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A Look Inside Danielle Steel’s Writing Process and Why She Still Gets Scared (Exclusive)

Danielle Steel has written 212 books to date, but the bestselling author still feels the nerves before starting a new concept and the thrill of seeing the finished product on the shelves when each publication day arrives.

“It doesn’t get old,” she told PEOPLE, for a story in this week’s print issue. “I’m always grateful. But at first I’m always scared. I never think, ‘Oh, I can do this. No problem.’ I’m always afraid that I won’t do well, or that it won’t be as good as it should be.”

The author says it normally takes about 200 pages before she can really relax, and she strives to make her books “better every time.”

For more from Danielle Steel, pick up the latest issue of PEOPLE on newsstands Friday, or subscribe here.

Her writing process begins with sketches she makes by hand, accompanied by extensive research, much of which she does herself, because that attention to detail gives her books credibility and keeps her readers coming back.

Danielle Steel behind her typewriter in 2023.

Thanks to Alessandro Calderano


Once it’s time to write the manuscript itself, she needs to have her desk (and her head space) ready to dive in.

“To start with, everything has to be perfect. Then I can make a mess, but my desk needs to be cleared. I need to get all my work done. I just need to feel peaceful and ready,” she says.

Every draft starts on her Olympia typewriter because she prefers the weight of the manual keys – and she prefers to avoid the risk of accidentally deleting everything on a computer. When she’s writing, which is most of the time, she can spend 20 hours at that desk, or as long as 24 hours if she’s really in the zone.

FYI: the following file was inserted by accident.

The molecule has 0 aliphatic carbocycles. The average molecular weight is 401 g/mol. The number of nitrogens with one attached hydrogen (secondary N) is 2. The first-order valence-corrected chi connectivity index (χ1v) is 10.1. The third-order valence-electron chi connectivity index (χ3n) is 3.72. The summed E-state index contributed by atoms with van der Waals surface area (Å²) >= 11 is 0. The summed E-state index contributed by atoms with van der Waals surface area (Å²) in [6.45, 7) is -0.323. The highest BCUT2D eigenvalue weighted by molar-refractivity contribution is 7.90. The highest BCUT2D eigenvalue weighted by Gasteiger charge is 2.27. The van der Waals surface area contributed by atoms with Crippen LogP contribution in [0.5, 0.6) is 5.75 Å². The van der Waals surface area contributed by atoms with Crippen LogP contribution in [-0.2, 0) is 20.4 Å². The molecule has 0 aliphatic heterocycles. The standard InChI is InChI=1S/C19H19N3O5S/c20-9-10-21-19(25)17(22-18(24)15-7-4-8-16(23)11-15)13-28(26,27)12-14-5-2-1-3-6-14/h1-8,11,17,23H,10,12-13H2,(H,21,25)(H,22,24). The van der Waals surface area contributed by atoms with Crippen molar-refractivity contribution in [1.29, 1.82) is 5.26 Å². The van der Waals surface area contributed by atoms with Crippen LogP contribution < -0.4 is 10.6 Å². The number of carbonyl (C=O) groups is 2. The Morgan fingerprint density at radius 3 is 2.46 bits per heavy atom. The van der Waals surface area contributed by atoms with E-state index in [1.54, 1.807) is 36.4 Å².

“When it’s flowing, I hate to stop and go to bed because it’s a bit like skiing in the morning,” Steel explains. ‘It’s all white snow. And then you figure out which path you’re going to take, and you go to sleep, and the snow disappears. So I tend to sit there for many, many hours.”

Dedicated bookworms may know the feeling of sitting still for too long because the book is too good to put down. Steel also experiences this during her writing process.

Danielle Steel’s latest release, ‘Resurrection’.

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“When I’m really into the book, after about the first five days my back hurts. My arms hurt,” she explains. ‘Everything hurts. And after a while you don’t even notice the pain anymore. You become so completely absorbed in the book.’

Once the first version is ready, which can take ‘weeks and weeks’, she makes corrections manually. Steel usually does this while sitting on one of her couches, often with one of her chihuahuas on her lap. “The first draft is pretty much what comes out of the typewriter,” she adds. “And then I spend a year correcting, changing and polishing it.”

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But first she makes sure she enjoys the moment.

“It’s an amazing feeling when you write that last sentence on the last page,” says Steel. “There’s a total mess in my office. I clean up the mess. I relax, I take a hot bath. I’m completely happy with myself. It’s really cool.”

Steel’s latest book, Resurrectioncomes out on June 25. It is now available for pre-order wherever books are sold.

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